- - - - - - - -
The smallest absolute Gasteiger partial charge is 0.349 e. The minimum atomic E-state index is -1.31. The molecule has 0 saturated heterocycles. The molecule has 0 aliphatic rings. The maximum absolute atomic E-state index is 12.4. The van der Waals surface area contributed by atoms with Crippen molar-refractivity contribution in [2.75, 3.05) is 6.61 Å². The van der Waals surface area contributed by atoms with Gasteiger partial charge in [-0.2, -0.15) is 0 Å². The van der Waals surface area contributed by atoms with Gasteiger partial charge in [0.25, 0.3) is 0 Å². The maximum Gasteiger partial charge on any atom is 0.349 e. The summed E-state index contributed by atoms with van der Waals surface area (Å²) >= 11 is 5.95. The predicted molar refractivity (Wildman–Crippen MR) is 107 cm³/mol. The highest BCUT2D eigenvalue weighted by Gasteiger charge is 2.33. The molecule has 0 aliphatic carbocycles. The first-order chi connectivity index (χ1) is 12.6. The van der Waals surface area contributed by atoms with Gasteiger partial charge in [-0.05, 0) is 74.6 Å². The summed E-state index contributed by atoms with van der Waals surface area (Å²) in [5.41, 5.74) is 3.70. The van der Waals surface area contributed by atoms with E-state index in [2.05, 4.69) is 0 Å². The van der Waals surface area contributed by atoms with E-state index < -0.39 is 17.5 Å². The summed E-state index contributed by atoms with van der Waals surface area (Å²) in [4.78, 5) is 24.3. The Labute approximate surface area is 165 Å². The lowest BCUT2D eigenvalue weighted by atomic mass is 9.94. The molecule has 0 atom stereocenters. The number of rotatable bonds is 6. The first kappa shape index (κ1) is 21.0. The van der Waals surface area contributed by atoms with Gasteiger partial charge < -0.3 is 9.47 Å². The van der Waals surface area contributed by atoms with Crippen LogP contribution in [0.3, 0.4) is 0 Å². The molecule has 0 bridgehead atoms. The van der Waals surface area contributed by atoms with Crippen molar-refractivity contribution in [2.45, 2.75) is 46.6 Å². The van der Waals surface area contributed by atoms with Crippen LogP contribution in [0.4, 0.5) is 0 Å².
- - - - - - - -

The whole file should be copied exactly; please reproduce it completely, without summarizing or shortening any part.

The smallest absolute Gasteiger partial charge is 0.349 e. The minimum atomic E-state index is -1.31. The molecule has 0 saturated heterocycles. The molecule has 0 aliphatic rings. The maximum absolute atomic E-state index is 12.4. The van der Waals surface area contributed by atoms with Crippen molar-refractivity contribution in [2.75, 3.05) is 6.61 Å². The van der Waals surface area contributed by atoms with Gasteiger partial charge in [-0.2, -0.15) is 0 Å². The van der Waals surface area contributed by atoms with Gasteiger partial charge in [0.25, 0.3) is 0 Å². The maximum Gasteiger partial charge on any atom is 0.349 e. The summed E-state index contributed by atoms with van der Waals surface area (Å²) >= 11 is 5.95. The predicted molar refractivity (Wildman–Crippen MR) is 107 cm³/mol. The highest BCUT2D eigenvalue weighted by Gasteiger charge is 2.33. The molecule has 0 aliphatic carbocycles. The first-order chi connectivity index (χ1) is 12.6. The van der Waals surface area contributed by atoms with Gasteiger partial charge in [-0.05, 0) is 74.6 Å². The summed E-state index contributed by atoms with van der Waals surface area (Å²) in [5.41, 5.74) is 3.70. The van der Waals surface area contributed by atoms with E-state index in [2.05, 4.69) is 0 Å². The van der Waals surface area contributed by atoms with E-state index < -0.39 is 17.5 Å². The summed E-state index contributed by atoms with van der Waals surface area (Å²) in [4.78, 5) is 24.3. The Labute approximate surface area is 165 Å². The lowest BCUT2D eigenvalue weighted by atomic mass is 9.94. The molecule has 0 atom stereocenters. The number of rotatable bonds is 6. The first kappa shape index (κ1) is 21.0. The van der Waals surface area contributed by atoms with Gasteiger partial charge < -0.3 is 9.47 Å². The van der Waals surface area contributed by atoms with Crippen LogP contribution in [0.3, 0.4) is 0 Å². The molecule has 0 bridgehead atoms. The van der Waals surface area contributed by atoms with Crippen molar-refractivity contribution in [2.45, 2.75) is 46.6 Å². The van der Waals surface area contributed by atoms with Crippen LogP contribution in [0.4, 0.5) is 0 Å².